On Sunday evenening, January 25, 2009 my precious “Tundra” passed away. She was a Beagle/Collie mix. She had the sweetness of the Collie and the fun and curiosity of the Beagle. She was 16 years and 9 months old. My wife and I got her when she was a year old (one year after we got married). She was our precious angel for 15 of our 16 years in marriage.

We knew the day would come when our Tundra would have to leave us. When she was 10, she had to have surgery to repair a hematoma in her ear. When she was 12, she had surgery to remove a large cyst on her back. When she was 13, she got an infection in her tooth, and it severely affected her enrgy and health. We took her in to the vet wondering if this was the end, if she could survive another surgery. Thanks to God, her blood test came back showing that all her organs were functioning fine, so we ordred the surgery to remove the infected tooth. One thing’s for sure, she got a lot of use of that plastic cone around her neck. When she got home from surgery, she was moaning in pain. She was in pain, but she survived. A couple of days later, she was a completely new dog. She got her love of life back. She was bouncing around the house like a puppy again.

We took Tundra everywhere with us, no matter how short the trip. She loved to go on car rides.

Last summer, 2 months after her 16th birthday, I picked up a copy of “Rescuing Sprite.” I started crying just reading the back cover. At 16 years old, I knew my wife and I would have to face the same heart wrenching decision that Mark made. I prayed for the strength to do what was right. In the mean time, Tundra was our constant companion. We spoiled her rotten with hugs and treats. She always slept with us on the bed, often under the covers.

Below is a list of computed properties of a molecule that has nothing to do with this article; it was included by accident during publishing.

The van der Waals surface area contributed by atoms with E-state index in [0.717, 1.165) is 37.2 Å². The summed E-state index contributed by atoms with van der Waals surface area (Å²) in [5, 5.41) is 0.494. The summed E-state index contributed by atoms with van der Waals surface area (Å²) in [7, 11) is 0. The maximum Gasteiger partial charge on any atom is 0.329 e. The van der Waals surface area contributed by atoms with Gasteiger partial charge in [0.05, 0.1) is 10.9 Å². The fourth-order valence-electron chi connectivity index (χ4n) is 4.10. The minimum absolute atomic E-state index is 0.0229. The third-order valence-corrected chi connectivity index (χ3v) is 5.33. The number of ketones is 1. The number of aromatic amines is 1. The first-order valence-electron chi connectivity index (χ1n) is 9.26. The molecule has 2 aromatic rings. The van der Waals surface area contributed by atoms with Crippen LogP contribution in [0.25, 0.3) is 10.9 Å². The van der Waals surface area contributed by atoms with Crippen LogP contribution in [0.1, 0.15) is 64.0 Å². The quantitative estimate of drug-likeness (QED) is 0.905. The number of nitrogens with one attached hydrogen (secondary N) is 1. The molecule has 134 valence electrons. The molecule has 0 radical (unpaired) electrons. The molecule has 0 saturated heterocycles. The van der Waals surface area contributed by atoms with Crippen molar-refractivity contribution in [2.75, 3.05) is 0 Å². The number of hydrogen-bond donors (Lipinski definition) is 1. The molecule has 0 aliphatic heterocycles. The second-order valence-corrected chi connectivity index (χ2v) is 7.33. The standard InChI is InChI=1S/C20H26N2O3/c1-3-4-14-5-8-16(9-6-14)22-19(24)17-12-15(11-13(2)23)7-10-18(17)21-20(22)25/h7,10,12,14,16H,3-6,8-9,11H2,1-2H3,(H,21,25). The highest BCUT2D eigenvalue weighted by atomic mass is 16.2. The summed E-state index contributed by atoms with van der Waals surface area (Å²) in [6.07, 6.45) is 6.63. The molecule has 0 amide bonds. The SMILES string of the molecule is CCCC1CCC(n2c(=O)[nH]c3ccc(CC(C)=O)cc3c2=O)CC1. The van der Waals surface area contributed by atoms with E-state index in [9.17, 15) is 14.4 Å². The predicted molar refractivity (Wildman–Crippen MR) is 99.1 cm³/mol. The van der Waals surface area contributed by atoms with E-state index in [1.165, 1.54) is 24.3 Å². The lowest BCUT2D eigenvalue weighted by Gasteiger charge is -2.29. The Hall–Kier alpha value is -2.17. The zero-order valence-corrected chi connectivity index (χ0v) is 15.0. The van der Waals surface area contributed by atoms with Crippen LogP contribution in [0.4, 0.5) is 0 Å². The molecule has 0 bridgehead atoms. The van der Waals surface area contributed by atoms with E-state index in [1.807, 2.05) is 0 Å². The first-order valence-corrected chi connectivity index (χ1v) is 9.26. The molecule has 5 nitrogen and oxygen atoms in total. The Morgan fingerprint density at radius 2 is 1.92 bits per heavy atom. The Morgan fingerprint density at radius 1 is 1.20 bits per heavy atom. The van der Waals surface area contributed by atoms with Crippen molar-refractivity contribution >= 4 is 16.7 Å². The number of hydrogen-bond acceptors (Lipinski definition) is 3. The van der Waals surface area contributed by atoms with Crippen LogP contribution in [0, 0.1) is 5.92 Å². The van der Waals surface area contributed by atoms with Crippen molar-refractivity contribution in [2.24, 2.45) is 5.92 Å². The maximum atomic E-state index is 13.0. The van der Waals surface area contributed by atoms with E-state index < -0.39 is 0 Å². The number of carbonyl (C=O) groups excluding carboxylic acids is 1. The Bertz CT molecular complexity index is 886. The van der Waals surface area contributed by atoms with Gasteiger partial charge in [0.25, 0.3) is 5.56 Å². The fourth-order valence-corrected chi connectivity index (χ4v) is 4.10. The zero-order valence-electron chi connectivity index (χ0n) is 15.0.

Tundra’s energy slowly waned. She couldn’t run as fast. She couldn’t hike as far. She was in good health. She just wasn’t as active. When she was 13, we put steps against the bed, so that she wouldn’t have to struggle.

Then came that awful weekend in late January. She developed a cough, her breathing became rapid and shallow. She coudn’t sleep. She didn’t want to eat. It was heartbreaking that she even turned down her favorite treat – hotdogs. We made an appointment with the vet for the next day. We knew the time had finally come for us to say goodbye. We hoped we would have the courage to make the decision to end her suffering We stayed home with our Tundra that last day, hugging her, stroking her head, brushing her hair, doing whatever we could to comfort her, knowing in all probability it would be her last full day.

At 11pm that evening, Tundra laid on the couch with my wife, snuggling beside her. My wife was going to spend the night with her that way. I knelt beside them, stroking Tundra’s side as she panted for breath. Then the most amazing thing happened.

She lifted her head back, looked at me, and gave two sorrowful beagle howls, and rested her head back down. Her shallow panting stopped. She was finally at rest. Her heart beat faded, and she was gone. That final howl was her way of saying it was OK. She was ready to go. That ackowledgement was her final gift to us.

Goodnight, sweet pups.

Dan from AK